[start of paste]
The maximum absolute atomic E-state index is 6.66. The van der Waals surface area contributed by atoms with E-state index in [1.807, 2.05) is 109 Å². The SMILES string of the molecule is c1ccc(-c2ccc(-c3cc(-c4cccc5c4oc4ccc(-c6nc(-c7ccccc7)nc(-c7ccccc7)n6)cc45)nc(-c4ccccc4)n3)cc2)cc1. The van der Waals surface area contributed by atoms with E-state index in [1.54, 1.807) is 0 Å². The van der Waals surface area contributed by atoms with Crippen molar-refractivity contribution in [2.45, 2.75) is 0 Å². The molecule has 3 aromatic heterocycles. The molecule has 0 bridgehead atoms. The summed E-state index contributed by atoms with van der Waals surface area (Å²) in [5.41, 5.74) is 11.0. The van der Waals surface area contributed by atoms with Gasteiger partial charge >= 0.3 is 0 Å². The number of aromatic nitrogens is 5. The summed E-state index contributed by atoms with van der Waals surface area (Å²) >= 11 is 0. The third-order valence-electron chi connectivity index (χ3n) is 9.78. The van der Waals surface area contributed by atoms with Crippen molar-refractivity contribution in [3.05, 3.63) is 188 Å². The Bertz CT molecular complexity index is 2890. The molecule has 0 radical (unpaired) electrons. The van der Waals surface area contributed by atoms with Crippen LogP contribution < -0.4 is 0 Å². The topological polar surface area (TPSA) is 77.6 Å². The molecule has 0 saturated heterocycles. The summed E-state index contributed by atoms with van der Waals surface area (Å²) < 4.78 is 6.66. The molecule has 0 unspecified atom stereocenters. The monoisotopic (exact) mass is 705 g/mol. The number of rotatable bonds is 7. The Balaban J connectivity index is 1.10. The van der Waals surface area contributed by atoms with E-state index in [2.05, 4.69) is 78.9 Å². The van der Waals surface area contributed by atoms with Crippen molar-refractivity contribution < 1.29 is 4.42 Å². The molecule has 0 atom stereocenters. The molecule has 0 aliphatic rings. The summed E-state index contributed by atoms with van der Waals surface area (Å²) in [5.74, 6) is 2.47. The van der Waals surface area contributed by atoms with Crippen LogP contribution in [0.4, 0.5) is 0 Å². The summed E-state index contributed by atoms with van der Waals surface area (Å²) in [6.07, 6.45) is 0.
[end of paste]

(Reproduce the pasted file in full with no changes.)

The maximum absolute atomic E-state index is 6.66. The van der Waals surface area contributed by atoms with E-state index in [1.807, 2.05) is 109 Å². The SMILES string of the molecule is c1ccc(-c2ccc(-c3cc(-c4cccc5c4oc4ccc(-c6nc(-c7ccccc7)nc(-c7ccccc7)n6)cc45)nc(-c4ccccc4)n3)cc2)cc1. The van der Waals surface area contributed by atoms with E-state index in [1.54, 1.807) is 0 Å². The van der Waals surface area contributed by atoms with Crippen molar-refractivity contribution in [2.45, 2.75) is 0 Å². The molecule has 3 aromatic heterocycles. The molecule has 0 bridgehead atoms. The summed E-state index contributed by atoms with van der Waals surface area (Å²) in [5.41, 5.74) is 11.0. The van der Waals surface area contributed by atoms with Gasteiger partial charge >= 0.3 is 0 Å². The number of aromatic nitrogens is 5. The summed E-state index contributed by atoms with van der Waals surface area (Å²) >= 11 is 0. The third-order valence-electron chi connectivity index (χ3n) is 9.78. The van der Waals surface area contributed by atoms with Crippen molar-refractivity contribution in [3.05, 3.63) is 188 Å². The Bertz CT molecular complexity index is 2890. The molecule has 0 radical (unpaired) electrons. The van der Waals surface area contributed by atoms with Crippen LogP contribution < -0.4 is 0 Å². The topological polar surface area (TPSA) is 77.6 Å². The molecule has 0 saturated heterocycles. The summed E-state index contributed by atoms with van der Waals surface area (Å²) < 4.78 is 6.66. The molecule has 0 unspecified atom stereocenters. The monoisotopic (exact) mass is 705 g/mol. The number of rotatable bonds is 7. The Balaban J connectivity index is 1.10. The van der Waals surface area contributed by atoms with E-state index in [2.05, 4.69) is 78.9 Å². The van der Waals surface area contributed by atoms with Crippen molar-refractivity contribution < 1.29 is 4.42 Å². The molecule has 0 atom stereocenters. The molecule has 0 aliphatic rings. The summed E-state index contributed by atoms with van der Waals surface area (Å²) in [5.74, 6) is 2.47. The van der Waals surface area contributed by atoms with Crippen LogP contribution in [0.4, 0.5) is 0 Å². The summed E-state index contributed by atoms with van der Waals surface area (Å²) in [6.07, 6.45) is 0.